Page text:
How about roll in?  Depends on your shore line and bottom profile.  You may not be able to go over 15 feet deep but they are stable.  The kind with the cross chains are the most stable in deep water.  Porta Dock is the best roll in brand in the Midwest. I'm switching to when I want to replace the EZ Dock.  http://www.porta-dock.com/aluminum-roll-in-docks.php

In Summer you may have to move them as the water rises and falls.  Hopefully that doesn't happen fast - at least the rising.  In Winter you just winch them up out of the water.  About the same price per sq ft. as EZ Dock.

If you're on the leeward side of a large lake you will not be happy with floating docks of any kind.

Repeat ^^^^^^^^

I think it's too deep.  Lotsa chop and floating docks is not fun, unless you are just using them to quick get on and off the boat.  And your nimble.

What do the neighbors do?  Is there anyone that you can learn from along your shore?

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minnmarker
38 minutes ago, MattMatt said:

I'd rather not use a floating dock, but Washington State won't allow us to put in pilings due to the new shoreline regulations and because the winter ice will rip them out (at least that's what I'm being told by our engineers). Our shore DOES get the prevailing wind after its whipped the water for several miles. For that reason I'm leaning towards heavier wood/metal docks in hopes they won't bounce so much, but then again, on windy days nobody's on the lake so maybe it's not an issue. Please keep the ideas coming.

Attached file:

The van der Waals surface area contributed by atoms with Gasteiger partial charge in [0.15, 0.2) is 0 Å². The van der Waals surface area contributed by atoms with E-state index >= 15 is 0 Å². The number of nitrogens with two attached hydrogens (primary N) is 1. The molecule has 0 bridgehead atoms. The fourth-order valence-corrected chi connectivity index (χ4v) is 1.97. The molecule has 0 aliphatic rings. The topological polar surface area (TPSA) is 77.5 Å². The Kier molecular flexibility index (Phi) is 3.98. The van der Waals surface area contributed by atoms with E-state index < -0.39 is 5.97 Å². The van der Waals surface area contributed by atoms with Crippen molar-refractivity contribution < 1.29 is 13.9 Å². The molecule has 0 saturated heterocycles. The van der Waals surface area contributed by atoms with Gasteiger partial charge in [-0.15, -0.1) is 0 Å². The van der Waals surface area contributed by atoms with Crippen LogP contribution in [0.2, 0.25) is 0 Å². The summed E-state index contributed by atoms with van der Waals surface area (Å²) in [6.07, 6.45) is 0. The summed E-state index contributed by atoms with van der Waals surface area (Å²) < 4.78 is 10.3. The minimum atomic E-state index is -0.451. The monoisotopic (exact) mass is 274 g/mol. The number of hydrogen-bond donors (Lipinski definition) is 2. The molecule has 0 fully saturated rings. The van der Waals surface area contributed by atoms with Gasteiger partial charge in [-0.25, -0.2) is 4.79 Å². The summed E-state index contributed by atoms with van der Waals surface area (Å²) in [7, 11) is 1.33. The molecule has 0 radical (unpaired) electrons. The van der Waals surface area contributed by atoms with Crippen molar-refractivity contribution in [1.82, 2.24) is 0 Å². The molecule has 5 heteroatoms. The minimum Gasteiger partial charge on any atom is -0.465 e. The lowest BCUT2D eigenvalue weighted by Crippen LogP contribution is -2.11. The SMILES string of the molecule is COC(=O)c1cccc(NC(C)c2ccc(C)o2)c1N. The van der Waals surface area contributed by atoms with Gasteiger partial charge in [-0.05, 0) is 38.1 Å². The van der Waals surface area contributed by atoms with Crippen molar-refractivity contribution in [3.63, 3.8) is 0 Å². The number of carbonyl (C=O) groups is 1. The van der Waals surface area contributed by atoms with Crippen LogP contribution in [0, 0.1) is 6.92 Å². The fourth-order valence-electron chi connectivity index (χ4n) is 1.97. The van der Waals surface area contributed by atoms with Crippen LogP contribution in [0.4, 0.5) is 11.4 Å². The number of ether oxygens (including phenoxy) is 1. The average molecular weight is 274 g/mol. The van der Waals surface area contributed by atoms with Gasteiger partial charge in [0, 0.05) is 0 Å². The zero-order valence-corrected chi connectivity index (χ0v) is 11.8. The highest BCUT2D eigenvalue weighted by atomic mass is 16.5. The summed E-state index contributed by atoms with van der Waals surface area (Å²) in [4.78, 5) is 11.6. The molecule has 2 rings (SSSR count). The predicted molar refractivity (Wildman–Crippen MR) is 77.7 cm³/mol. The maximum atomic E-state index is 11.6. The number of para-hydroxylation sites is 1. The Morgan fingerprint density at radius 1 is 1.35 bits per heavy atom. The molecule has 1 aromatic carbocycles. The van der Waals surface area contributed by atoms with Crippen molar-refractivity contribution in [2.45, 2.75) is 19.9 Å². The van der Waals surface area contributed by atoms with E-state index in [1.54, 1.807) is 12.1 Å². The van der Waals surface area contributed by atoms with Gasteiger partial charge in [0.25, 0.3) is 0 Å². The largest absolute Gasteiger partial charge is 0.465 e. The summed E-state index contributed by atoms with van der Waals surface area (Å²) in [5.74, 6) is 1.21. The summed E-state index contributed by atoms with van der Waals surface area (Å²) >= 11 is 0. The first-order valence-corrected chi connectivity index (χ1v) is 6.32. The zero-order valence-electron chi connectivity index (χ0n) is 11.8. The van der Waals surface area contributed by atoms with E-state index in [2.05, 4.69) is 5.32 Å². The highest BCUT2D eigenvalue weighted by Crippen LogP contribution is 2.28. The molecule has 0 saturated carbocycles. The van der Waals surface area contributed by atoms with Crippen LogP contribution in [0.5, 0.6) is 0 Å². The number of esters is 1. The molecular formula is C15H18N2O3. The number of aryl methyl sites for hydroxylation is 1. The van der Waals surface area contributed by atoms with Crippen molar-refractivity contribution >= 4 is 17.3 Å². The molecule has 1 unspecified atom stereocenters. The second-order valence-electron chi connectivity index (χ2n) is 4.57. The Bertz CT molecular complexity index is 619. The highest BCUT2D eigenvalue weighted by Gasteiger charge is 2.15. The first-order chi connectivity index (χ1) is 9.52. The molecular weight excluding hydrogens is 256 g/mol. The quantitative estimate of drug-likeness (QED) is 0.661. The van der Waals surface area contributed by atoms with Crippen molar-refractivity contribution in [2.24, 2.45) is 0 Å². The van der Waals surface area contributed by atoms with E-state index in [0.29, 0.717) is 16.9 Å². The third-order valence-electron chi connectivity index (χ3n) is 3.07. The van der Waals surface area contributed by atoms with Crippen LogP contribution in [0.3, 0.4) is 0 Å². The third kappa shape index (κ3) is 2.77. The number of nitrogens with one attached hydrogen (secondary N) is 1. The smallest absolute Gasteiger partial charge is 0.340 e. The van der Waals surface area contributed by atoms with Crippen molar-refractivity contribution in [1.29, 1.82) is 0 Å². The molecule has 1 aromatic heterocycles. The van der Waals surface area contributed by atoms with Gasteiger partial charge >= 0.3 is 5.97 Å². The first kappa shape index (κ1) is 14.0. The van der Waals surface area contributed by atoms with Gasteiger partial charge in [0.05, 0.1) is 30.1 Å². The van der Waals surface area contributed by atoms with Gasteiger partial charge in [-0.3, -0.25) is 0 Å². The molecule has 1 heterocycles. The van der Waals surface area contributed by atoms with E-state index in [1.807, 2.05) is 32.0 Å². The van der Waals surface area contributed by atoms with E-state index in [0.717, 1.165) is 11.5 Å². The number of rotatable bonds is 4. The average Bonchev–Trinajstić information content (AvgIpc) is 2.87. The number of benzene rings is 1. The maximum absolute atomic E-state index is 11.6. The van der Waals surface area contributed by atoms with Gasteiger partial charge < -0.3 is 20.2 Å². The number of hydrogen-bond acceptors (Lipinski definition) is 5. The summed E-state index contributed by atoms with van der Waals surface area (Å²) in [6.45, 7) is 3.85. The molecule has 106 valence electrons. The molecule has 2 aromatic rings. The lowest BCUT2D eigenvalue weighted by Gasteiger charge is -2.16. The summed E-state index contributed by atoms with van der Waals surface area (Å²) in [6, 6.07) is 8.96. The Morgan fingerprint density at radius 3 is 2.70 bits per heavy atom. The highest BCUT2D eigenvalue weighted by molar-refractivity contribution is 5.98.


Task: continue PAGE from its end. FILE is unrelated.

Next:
My uncle is on Lake Wenatchee.  He got his pilings in before the new regs.  I think they are 12" diameter steel pipes.  Big!  He also got a rock pier put in to make a mini harbor.  Can't do that anymore...

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WAwinegrapes

Check with your neighbors!  they probably checked with other neighbors before installing.

 

ALso just what will your boss (WA State) allow you to install?  Maybe there are restrictions as to what is allowable and more importantly NOT allowed!

 

How much does lake go up and down?

 

Expensive, but concrete with foam core, are most stable.   Kinda like Seattle floating bridge. and most expensive.  but will last a lifetime.  Can be anchored by piilings, under water anchors, or anchored from shoreline!

Edited by WAwinegrapes

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minnmarker

I talked to the dealer/installer at the boat show and the Porta-Dock heavy aluminum roll in can go to 12 feet wide (stable) and 15 feet deep.  As long as your bottom profile is relatively flat (parallel to shore) it should work well.  Sand or muck not a big issue.  If the wheels sink in the mud just put a couple truck inner tubes under the dock and let them float the wheels out of their holes when you want to move or remove the dock.  Cost here is about $6000 for 24 feet long with a 12 x 8 foot T at the end.

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MattMatt
7 hours ago, WAwinegrapes said:

Check with your neighbors!  they probably checked with other neighbors before installing.

 

ALso just what will your boss (WA State) allow you to install?  Maybe there are restrictions as to what is allowable and more importantly NOT allowed!

 

How much does lake go up and down?